- Posted by doEEEt Media Group
- On March 12, 2020
FLAME: Frequency – Stabilised Laser Modules with Integrated Reference Cell
FLAME is a compact, frequency-stabilised laser module with integrated vapour cell that allows locking to spectral features of an atomic reference. This first FLAME product addresses transitions of Rubidium around 780 nm that are key to applications in Quantum Technologies.
While the underpinning scientific principles behind many Quantum Technology applications are well understood, practical implementation has proved challenging until now. For Quantum Technology to fulfil its potential requires orders of magnitude reduction in size, weight, power consumption and cost compared to many of the current generation of laboratory demonstrators. In addition, the instrument must be reliable in real-world environments where it will be exposed to vibrations, shocks and temperature changes during operation.
The FLAME laser meets these challenges by moving beyond the established norms of laboratory-based scientific lasers and instead making use of packaging techniques more normally employed in the manufacture of high-reliability telecoms devices. Alter Technology (formerly Optocap) space-qualified processes are utilised to minimise size and maximise stability and reliability.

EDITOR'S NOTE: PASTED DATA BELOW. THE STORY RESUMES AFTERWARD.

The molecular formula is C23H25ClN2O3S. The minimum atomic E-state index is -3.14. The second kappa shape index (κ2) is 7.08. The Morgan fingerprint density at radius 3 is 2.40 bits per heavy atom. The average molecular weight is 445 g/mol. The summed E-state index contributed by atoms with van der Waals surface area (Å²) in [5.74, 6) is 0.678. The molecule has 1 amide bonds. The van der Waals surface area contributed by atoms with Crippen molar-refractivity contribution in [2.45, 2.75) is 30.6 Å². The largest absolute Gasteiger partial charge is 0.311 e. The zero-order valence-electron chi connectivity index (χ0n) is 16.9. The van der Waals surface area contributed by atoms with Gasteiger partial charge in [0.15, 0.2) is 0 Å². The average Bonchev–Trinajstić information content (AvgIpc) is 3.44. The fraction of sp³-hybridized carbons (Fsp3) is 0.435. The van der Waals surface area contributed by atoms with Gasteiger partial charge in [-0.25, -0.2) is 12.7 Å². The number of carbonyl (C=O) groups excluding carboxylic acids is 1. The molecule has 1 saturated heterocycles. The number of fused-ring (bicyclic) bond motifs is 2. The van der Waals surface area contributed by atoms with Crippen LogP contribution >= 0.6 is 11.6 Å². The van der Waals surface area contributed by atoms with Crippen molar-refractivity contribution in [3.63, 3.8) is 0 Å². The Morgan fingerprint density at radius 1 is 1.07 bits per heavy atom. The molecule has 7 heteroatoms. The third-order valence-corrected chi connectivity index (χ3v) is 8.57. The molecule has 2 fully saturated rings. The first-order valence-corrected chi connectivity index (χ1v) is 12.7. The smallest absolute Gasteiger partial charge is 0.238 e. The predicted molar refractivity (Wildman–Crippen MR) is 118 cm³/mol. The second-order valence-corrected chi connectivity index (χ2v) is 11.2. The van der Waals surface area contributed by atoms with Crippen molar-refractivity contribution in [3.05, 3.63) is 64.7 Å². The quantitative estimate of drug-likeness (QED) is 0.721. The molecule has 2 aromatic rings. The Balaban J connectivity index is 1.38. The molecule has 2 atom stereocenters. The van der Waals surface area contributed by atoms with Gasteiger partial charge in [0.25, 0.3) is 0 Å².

The resulting laser module lends itself to usage in applications both in the lab, and within robust portable instruments. The FLAME is ideally suited for use in laser cooling, trapping and repumping. These operations are key to many Quantum Technology applications based upon cold atoms, such as atomic clocks, gravimeters and inertial navigation units
The 780nm FLAME laser is the first product in Alter Technology UK, new Narrow-Linewidth Lasers product line. Contact us at firstname.lastname@example.org for more details and to discuss your requirements for FLAME and for narrow-linewidth lasers in general.
The FLAME product has been developed in conjunction with Alter Technology UK technology partner, Fraunhofer UK, at the Fraunhofer Centre for Applied Photonics, Glasgow UK.
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